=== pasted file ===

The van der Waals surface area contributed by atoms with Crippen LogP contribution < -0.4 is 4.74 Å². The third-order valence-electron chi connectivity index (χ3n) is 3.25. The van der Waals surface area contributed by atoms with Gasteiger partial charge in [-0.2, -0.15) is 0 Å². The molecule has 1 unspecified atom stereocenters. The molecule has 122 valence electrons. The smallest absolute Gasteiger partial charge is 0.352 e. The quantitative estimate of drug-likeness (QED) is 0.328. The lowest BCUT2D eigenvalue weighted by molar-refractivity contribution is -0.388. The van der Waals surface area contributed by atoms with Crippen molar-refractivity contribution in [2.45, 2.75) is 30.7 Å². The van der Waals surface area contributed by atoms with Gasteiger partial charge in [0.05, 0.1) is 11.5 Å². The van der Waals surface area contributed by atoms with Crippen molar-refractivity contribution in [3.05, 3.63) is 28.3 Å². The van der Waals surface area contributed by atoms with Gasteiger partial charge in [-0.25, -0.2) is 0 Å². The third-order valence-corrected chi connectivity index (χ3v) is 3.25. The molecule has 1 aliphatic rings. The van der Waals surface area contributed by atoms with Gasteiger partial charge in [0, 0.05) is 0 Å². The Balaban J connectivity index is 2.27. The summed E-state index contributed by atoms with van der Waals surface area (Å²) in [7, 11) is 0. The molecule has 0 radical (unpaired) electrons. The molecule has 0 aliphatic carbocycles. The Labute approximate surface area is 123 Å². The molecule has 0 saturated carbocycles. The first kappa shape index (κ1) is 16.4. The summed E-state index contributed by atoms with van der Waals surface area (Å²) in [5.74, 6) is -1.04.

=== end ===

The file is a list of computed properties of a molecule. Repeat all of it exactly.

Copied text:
The van der Waals surface area contributed by atoms with Crippen LogP contribution < -0.4 is 4.74 Å². The third-order valence-electron chi connectivity index (χ3n) is 3.25. The van der Waals surface area contributed by atoms with Gasteiger partial charge in [-0.2, -0.15) is 0 Å². The molecule has 1 unspecified atom stereocenters. The molecule has 122 valence electrons. The smallest absolute Gasteiger partial charge is 0.352 e. The quantitative estimate of drug-likeness (QED) is 0.328. The lowest BCUT2D eigenvalue weighted by molar-refractivity contribution is -0.388. The van der Waals surface area contributed by atoms with Crippen molar-refractivity contribution in [2.45, 2.75) is 30.7 Å². The van der Waals surface area contributed by atoms with Gasteiger partial charge in [0.05, 0.1) is 11.5 Å². The van der Waals surface area contributed by atoms with Crippen molar-refractivity contribution in [3.05, 3.63) is 28.3 Å². The van der Waals surface area contributed by atoms with Gasteiger partial charge in [-0.25, -0.2) is 0 Å². The third-order valence-corrected chi connectivity index (χ3v) is 3.25. The molecule has 1 aliphatic rings. The van der Waals surface area contributed by atoms with Gasteiger partial charge in [0, 0.05) is 0 Å². The Balaban J connectivity index is 2.27. The summed E-state index contributed by atoms with van der Waals surface area (Å²) in [7, 11) is 0. The molecule has 0 radical (unpaired) electrons. The molecule has 0 aliphatic carbocycles. The Labute approximate surface area is 123 Å². The molecule has 0 saturated carbocycles. The first kappa shape index (κ1) is 16.4. The summed E-state index contributed by atoms with van der Waals surface area (Å²) in [5.74, 6) is -1.04.